It is encouraging that the Legislature and Gov. Paul LePage agreed on legislation that addresses the state’s drug crisis so quickly after the start of the session.

As acknowledged by the governor and legislative leaders, however, it is, along with the LePage administration’s ongoing effort to rein in the overprescribing of opiate pain medication, only a first step in solving a problem that has not yet found its ceiling.

From the experiences of people with addictions and their families, it is clear that the opiate crisis has overwhelmed Maine’s treatment capacity. At the same time, state funding available for treatment was left unspent last year, and the Department of Health and Human Services says the best available data shows no such shortfall.

More people can’t get the treatment they desperately need, and state dollars cannot be spent effectively, unless that conflict is resolved. It is the key to slowing the drug crisis, and it should be the next goal for policymakers.


There’s no doubt that the last five years have brought an exponential increase in the drug problem in Maine. In 2014, 3,463 people sought treatment for opiate addiction, up from 1,115 in 2010. The number of overdoses attributed to heroin went from nine in 2009, to 57 in 2014, to 71 through the first nine months of 2015, the latest data available.

There have been similar increases in the number of drug-affected babies born in the state as well as the number of hepatitis C cases.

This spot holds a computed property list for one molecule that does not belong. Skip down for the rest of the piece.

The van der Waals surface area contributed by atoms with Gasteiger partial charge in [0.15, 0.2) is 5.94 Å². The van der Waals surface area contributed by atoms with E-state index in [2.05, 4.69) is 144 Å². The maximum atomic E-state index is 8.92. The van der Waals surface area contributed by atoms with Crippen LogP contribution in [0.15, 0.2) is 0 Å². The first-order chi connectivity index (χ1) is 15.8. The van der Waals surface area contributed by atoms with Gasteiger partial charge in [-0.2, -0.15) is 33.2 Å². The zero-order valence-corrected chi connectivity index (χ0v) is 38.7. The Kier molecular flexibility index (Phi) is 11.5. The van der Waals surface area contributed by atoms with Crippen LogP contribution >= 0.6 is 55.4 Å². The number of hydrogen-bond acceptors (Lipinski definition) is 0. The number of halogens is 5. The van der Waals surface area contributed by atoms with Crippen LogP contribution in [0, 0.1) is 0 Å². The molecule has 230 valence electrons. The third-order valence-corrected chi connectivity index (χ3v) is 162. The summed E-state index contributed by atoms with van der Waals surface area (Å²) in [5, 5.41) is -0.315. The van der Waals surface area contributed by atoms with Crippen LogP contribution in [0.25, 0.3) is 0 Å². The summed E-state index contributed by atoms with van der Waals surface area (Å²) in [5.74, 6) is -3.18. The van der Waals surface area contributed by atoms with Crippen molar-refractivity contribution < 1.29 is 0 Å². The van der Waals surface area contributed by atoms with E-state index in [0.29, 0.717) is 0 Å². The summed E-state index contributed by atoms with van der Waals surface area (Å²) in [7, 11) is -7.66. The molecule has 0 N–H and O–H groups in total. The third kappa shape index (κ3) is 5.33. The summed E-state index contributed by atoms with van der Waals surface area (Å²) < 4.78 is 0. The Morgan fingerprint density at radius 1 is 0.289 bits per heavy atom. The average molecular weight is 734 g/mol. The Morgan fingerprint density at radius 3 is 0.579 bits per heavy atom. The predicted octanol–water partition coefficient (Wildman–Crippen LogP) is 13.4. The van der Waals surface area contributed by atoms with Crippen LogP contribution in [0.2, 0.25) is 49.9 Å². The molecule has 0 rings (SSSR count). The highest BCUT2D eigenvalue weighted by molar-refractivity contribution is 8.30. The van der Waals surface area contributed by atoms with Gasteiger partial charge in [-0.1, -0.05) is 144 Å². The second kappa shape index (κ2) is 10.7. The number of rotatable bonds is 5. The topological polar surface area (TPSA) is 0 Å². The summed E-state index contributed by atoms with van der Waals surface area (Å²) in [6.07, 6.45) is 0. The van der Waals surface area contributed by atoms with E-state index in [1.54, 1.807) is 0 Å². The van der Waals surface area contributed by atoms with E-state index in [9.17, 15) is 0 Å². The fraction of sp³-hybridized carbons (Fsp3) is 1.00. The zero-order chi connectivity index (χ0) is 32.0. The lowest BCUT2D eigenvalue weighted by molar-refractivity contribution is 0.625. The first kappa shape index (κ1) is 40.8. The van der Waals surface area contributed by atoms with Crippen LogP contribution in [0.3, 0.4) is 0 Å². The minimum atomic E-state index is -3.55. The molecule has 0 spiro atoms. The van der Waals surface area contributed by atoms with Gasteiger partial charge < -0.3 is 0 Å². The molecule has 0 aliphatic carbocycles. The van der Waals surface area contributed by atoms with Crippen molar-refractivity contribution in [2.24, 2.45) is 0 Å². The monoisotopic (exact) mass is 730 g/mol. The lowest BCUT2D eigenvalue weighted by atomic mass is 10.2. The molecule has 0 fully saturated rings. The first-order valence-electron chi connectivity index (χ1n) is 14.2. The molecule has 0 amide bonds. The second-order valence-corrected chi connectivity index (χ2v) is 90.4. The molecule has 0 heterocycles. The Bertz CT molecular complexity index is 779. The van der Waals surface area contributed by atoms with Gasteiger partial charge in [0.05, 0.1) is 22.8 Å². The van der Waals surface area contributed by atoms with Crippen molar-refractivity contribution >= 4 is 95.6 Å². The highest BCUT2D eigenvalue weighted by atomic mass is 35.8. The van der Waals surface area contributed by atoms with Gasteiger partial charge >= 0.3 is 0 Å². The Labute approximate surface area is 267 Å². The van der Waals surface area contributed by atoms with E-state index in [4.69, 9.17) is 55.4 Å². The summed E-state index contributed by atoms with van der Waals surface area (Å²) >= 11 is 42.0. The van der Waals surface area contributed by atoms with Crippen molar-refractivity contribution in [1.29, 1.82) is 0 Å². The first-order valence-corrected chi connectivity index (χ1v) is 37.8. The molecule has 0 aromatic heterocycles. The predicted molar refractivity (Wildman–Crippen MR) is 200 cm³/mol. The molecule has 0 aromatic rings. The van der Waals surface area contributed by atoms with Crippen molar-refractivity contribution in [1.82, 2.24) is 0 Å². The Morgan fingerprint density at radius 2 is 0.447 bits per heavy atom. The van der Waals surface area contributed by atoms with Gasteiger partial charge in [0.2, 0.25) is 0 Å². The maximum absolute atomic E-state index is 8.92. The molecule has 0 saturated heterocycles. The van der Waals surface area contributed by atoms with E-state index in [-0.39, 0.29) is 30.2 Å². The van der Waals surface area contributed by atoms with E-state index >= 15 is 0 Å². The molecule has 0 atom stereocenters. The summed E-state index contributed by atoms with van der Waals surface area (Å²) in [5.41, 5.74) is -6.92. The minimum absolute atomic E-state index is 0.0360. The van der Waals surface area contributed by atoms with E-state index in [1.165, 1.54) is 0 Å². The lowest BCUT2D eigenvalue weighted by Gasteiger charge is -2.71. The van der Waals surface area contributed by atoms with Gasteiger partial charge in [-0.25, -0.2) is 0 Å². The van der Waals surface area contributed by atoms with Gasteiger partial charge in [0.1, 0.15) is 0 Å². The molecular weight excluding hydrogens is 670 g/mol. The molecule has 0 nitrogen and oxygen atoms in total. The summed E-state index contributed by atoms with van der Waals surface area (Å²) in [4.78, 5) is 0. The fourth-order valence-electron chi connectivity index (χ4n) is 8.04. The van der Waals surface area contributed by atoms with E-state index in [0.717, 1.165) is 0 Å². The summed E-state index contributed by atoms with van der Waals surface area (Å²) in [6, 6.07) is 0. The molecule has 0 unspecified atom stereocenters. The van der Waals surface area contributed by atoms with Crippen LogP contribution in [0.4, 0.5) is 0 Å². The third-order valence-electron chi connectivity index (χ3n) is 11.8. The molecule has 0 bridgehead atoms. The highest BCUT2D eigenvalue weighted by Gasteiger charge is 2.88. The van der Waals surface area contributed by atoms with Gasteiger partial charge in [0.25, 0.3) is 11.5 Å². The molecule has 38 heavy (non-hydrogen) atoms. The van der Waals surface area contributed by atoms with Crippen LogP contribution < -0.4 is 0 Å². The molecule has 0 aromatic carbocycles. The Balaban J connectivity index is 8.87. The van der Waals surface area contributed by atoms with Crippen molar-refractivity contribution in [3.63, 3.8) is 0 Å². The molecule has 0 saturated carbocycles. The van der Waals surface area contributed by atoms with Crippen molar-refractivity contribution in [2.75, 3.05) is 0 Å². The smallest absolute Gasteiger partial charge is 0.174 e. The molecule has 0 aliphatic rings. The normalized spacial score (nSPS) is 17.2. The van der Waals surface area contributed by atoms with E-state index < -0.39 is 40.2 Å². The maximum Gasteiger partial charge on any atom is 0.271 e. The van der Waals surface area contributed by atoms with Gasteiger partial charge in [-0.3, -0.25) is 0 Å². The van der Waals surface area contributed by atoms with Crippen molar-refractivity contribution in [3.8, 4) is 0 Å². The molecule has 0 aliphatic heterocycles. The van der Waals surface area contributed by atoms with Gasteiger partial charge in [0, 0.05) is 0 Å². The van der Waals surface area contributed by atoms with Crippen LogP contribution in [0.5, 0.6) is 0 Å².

Substance abuse treatment centers have struggled to keep up with the demand, particularly after the closing of medication-assisted treatment facilities in Westbrook and Sanford, leaving advocates and health professionals to bemoan the lack of options for people seeking help, particularly those without insurance. Addicts and their families have said the same at forum after forum.

Meanwhile, for the same reasons, law enforcement officials who have launched initiatives to connect nonviolent drug users to treatment are sending most of those people to programs out of state.

All that points to a problem that is exceeding the state’s grasp.


But DHHS Commissioner Mary Mayhew says that is at odds with the information the department has received from its substance abuse treatment contractors. More state money than ever is being spent on treatment — about $76 million last year, up from $58 million in 2008 — and even in the midst of a crisis, $500,000 was left over in 2014, Mayhew said.

That basic disagreement on the street-level circumstances of the drug crisis must be resolved for the Legislature to have any hope of passing further bills aimed at expanding treatment.

At the core of this problem are Mainers sick with addiction, and the fastest and most humane way out of the drug crisis is to connect them with the help they need.

If people seeking help are not finding and staying with it for reasons beyond capacity or affordability, it will require a different response.

The $3.7 million bill passed Tuesday and signed hours later by LePage was a promising start to the session, but a much larger treatment package is necessary, one that gives more Mainers an opportunity to undergo treatment that involves the medications methadone or Suboxone, the most proven treatments for opiate addiction.

For that to happen, though, lawmakers and the LePage administration have to agree again, this time on the underlying barriers to treatment.

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